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Can you trust Cowboys front office to fix stale offense without Dez Bryant?

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What will the Cowboys do now with their offense without Dez Bryant?

NFL: Kansas City Chiefs at Dallas Cowboys Kevin Jairaj-USA TODAY Sports

At this point, it’s hard to really be all that shocked that the Cowboys parted ways with Dez Bryant. In the back of all our minds as this process went from days to weeks to months, we knew that this could very well be the eventual ending. We may not all be happy campers about it (I’m certainly not) but it’s a reality in the NFL and we’ll soon need to accept it.

It starts with a notion believed by folks both inside and outside the organization itself: Dez Bryant is no longer among the top NFL receivers nor is he a capable WR1 for the Cowboys.

(For a visual, here are his numbers over the last three seasons since signing a five-year, $70 million contract)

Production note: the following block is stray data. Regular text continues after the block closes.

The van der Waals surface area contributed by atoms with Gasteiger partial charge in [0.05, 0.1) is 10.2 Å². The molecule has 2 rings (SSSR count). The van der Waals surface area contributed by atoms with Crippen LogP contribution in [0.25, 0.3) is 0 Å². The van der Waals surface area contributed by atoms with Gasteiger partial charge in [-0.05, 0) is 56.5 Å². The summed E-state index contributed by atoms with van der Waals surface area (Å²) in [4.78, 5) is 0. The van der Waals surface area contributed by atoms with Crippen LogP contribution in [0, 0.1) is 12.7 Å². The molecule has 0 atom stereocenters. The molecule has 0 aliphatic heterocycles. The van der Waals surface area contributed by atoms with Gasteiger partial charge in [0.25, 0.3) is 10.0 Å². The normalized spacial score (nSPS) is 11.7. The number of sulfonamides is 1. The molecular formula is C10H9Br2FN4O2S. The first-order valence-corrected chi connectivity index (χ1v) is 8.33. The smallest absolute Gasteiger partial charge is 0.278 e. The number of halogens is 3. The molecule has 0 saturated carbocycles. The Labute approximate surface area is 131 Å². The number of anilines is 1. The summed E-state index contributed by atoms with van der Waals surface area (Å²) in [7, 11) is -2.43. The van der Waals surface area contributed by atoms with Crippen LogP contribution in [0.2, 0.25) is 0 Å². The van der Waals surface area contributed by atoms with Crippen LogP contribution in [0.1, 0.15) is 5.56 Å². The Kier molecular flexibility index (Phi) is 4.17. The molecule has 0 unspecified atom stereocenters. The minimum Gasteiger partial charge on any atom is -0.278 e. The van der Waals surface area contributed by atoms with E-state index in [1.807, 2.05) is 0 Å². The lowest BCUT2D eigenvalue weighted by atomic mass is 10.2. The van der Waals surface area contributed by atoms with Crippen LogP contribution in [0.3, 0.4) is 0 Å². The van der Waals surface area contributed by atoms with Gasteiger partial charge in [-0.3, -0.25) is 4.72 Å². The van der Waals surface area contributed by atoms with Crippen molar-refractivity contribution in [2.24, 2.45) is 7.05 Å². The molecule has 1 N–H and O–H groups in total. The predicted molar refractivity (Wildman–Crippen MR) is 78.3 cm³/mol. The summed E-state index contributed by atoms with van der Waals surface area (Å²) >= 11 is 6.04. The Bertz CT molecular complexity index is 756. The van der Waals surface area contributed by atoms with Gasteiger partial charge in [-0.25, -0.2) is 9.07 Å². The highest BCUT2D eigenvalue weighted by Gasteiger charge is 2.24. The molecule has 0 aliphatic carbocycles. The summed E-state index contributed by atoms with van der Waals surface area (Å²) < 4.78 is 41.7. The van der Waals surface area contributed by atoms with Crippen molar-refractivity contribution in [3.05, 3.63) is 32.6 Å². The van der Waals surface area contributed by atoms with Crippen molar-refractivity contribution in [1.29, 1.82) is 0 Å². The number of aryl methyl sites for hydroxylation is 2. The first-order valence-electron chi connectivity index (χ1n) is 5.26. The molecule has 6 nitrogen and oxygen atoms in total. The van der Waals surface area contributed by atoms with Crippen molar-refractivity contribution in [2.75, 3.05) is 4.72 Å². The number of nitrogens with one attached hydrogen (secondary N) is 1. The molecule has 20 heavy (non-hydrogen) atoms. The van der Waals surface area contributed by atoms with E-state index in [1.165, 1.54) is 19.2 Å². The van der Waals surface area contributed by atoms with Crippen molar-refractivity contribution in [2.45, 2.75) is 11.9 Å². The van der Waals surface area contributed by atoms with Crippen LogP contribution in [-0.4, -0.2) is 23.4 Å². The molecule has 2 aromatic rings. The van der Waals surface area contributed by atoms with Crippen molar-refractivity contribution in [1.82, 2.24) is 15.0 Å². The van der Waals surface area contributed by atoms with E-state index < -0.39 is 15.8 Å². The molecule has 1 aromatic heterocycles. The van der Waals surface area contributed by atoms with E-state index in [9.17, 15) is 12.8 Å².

Season Games Rec Yds Avg. TD Rec Rank Yds Rank TD Rank
2015 9 31 401 12.9 3 140 121 83
2016 13 50 796 15.9 8 84 51 9
2017 16 69 838 12.1 6 24 28 26

To put it plainly, his numbers are ugly, very much swaying into single file line with the notion that has been shared by those in favor of his release. Last year was the first in the last three seasons that Bryant led his team in receiving. We can agree that from a business standpoint, Dez Bryant was becoming a bad investment. While agreeing on that basis of the decision can we also agree that all the nonsense that got to this point is equally concerning?

The well-publicized dissension all offseason long inside the organization between pro-Dez and anti-Dez camps is exhausting. At some point a decision was reached that the Cowboys were going to become more Dak-friendly and to do so they had to become Dez-less. That decision is clearly not shared by everyone involved in the decision making. It’s also not going all that smoothly within the locker room. It’s fine, you expect a little backlash but what effect will this have on the locker room that is already one of the least-experienced in football?